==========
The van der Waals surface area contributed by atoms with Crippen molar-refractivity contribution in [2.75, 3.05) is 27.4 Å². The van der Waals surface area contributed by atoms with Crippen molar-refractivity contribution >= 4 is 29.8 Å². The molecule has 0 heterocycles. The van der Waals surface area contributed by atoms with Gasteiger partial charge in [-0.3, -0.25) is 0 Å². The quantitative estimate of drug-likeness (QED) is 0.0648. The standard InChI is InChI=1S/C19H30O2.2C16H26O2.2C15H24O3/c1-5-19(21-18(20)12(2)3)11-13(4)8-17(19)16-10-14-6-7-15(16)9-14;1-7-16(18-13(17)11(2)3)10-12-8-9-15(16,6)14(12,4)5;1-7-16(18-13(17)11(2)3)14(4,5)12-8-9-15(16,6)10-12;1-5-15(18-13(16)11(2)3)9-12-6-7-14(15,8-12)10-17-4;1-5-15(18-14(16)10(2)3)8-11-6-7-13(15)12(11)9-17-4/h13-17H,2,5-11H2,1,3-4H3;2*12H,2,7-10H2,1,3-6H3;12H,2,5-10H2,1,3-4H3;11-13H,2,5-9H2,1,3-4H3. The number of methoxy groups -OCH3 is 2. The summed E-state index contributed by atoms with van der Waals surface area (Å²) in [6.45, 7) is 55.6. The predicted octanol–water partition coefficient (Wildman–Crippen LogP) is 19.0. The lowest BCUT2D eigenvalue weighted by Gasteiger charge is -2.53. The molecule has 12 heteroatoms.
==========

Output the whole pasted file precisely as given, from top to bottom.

The van der Waals surface area contributed by atoms with Crippen molar-refractivity contribution in [2.75, 3.05) is 27.4 Å². The van der Waals surface area contributed by atoms with Crippen molar-refractivity contribution >= 4 is 29.8 Å². The molecule has 0 heterocycles. The van der Waals surface area contributed by atoms with Gasteiger partial charge in [-0.3, -0.25) is 0 Å². The quantitative estimate of drug-likeness (QED) is 0.0648. The standard InChI is InChI=1S/C19H30O2.2C16H26O2.2C15H24O3/c1-5-19(21-18(20)12(2)3)11-13(4)8-17(19)16-10-14-6-7-15(16)9-14;1-7-16(18-13(17)11(2)3)10-12-8-9-15(16,6)14(12,4)5;1-7-16(18-13(17)11(2)3)14(4,5)12-8-9-15(16,6)10-12;1-5-15(18-13(16)11(2)3)9-12-6-7-14(15,8-12)10-17-4;1-5-15(18-14(16)10(2)3)8-11-6-7-13(15)12(11)9-17-4/h13-17H,2,5-11H2,1,3-4H3;2*12H,2,7-10H2,1,3-6H3;12H,2,5-10H2,1,3-4H3;11-13H,2,5-9H2,1,3-4H3. The number of methoxy groups -OCH3 is 2. The summed E-state index contributed by atoms with van der Waals surface area (Å²) in [6.45, 7) is 55.6. The predicted octanol–water partition coefficient (Wildman–Crippen LogP) is 19.0. The lowest BCUT2D eigenvalue weighted by Gasteiger charge is -2.53. The molecule has 12 heteroatoms.